08-24-2007 10:17 AM
Lisa See and Peony in Love
“I finally understand what the poets have written. In spring, moved to passion; in autumn only regret.”
For young Peony, betrothed to a suitor she has never met, these lyrics from The Peony Pavilion mirror her own longings. In the garden of the Chen Family Villa, amid the scent of ginger, green tea, and jasmine, a small theatrical troupe is performing scenes from this epic opera, a live spectacle few females have ever seen. Like the heroine in the drama, Peony is the cloistered daughter of a wealthy family, trapped like a good-luck cricket in a bamboo-and-lacquer cage. Though raised to be obedient, Peony has dreams of her own.
Peony’s mother is against her daughter’s attending the production: “Unmarried girls should not be seen in public.” But Peony’s father assures his wife that proprieties will be maintained, and that the women will watch the opera from behind a screen. Yet through its cracks, Peony catches sight of an elegant, handsome man with hair as black as a cave -- and is immediately overcome with emotion.
So begins Peony’s unforgettable journey of love and destiny, desire and sorrow -- as Lisa See’s haunting new novel, based on actual historical events, takes readers back to seventeenth-century China, after the Manchus seize power and the Ming dynasty is crushed.
Steeped in traditions and ritual, this story brings to life another time and place -- even the intricate realm of the afterworld, with its protocols, pathways, and stages of existence, a vividly imagined place where one’s soul is divided into three, ancestors offer guidance, misdeeds are punished, and hungry ghosts wander the earth. Immersed in the richness and magic of the Chinese vision of the afterlife, transcending even death, Peony in Love explores, beautifully, the many manifestations of love. Ultimately, Lisa See’s new novel addresses universal themes: the bonds of friendship, the power of words, and the age-old desire of women to be heard.
About Lisa See: Lisa See has always been intrigued by stories that have been lost, forgotten, or deliberately covered up, whether in the past or happening right now in the world today. Her first book, On Gold Mountain: The One Hundred Year Odyssey of My Chinese-American Family, traced the journey of her great-grandfather, Fong See, who overcame obstacles at every step to become the 100-year-old godfather of Los Angeles's Chinatown and the patriarch of a sprawling family. For Snow Flower and the Secret Fan, she traveled to a remote area of China - where she was told she was only the second foreigner ever to visit - to research the secret writing invented, used, and kept a secret by women for over a thousand years.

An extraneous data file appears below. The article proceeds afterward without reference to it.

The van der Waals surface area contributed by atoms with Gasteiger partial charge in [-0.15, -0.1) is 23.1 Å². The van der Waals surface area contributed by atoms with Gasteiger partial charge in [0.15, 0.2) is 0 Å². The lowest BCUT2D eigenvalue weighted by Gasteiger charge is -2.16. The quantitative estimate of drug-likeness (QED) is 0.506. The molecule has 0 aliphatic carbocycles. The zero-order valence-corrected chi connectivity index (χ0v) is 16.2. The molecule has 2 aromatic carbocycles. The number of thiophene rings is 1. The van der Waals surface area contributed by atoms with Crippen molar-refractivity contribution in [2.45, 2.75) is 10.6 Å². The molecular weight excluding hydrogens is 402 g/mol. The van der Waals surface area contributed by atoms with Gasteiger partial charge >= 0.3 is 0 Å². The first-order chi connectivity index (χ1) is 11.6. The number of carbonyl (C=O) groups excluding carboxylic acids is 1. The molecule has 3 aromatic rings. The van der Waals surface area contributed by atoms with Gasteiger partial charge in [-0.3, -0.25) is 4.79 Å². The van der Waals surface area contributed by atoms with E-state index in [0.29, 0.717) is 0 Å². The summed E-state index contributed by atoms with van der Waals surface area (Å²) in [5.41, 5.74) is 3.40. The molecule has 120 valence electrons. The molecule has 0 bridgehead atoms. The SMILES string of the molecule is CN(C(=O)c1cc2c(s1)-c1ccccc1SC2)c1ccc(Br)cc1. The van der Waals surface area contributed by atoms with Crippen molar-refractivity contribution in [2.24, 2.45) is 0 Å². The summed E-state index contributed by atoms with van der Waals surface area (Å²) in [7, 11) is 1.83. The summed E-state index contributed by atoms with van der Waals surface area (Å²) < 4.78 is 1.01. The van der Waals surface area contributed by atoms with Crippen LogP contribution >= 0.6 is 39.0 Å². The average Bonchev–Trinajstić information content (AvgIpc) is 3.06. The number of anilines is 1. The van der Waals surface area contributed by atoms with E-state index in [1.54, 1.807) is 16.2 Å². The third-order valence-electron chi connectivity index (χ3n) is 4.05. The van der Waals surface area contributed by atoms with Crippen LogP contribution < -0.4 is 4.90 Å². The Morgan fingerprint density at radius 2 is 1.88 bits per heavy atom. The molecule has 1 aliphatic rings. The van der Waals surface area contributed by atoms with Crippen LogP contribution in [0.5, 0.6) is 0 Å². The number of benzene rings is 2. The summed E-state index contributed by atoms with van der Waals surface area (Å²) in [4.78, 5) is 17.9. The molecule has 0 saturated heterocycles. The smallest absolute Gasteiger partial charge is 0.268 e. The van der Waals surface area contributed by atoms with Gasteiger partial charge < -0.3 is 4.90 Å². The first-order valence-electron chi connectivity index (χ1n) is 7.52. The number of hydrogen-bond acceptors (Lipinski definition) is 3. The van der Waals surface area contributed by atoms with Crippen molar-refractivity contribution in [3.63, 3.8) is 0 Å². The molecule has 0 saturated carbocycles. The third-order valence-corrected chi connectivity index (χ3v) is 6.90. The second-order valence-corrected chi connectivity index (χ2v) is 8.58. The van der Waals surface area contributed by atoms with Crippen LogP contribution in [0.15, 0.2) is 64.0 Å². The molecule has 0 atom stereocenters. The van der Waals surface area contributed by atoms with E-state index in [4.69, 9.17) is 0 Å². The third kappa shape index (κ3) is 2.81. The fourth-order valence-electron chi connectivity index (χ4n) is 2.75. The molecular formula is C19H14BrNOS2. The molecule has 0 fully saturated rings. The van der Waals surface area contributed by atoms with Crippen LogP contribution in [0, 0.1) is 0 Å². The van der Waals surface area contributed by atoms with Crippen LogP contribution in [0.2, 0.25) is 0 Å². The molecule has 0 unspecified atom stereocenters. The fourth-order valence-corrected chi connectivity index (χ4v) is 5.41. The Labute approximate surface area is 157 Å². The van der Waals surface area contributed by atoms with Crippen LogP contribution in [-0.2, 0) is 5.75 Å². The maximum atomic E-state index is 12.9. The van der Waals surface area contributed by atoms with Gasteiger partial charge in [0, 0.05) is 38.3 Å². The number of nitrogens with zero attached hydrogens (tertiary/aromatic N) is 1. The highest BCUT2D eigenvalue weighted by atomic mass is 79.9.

Lisa's new novel once again delves into forgotten history. Peony in Love takes place in 17th-century China in the Yangzi River delta. It's based on the true story of three "lovesick maidens," who were married to the same man - one right after the other, not one reaching age twenty. Together they wrote the first book of its kind to have been written and published anywhere in the world by women.
In addition to writing books, Lisa wrote the libretto for Los Angeles Opera based on On Gold Mountain, and served as guest curator for an exhibit on the Chinese-American experience for the Autry Museum of Western Heritage, which then traveled to the Smithsonian Institution in Washington, D.C. She was honored as National Woman of the Year by the Organization of Chinese American Women and was the recipient of the Chinese American Museum's History Makers Award.
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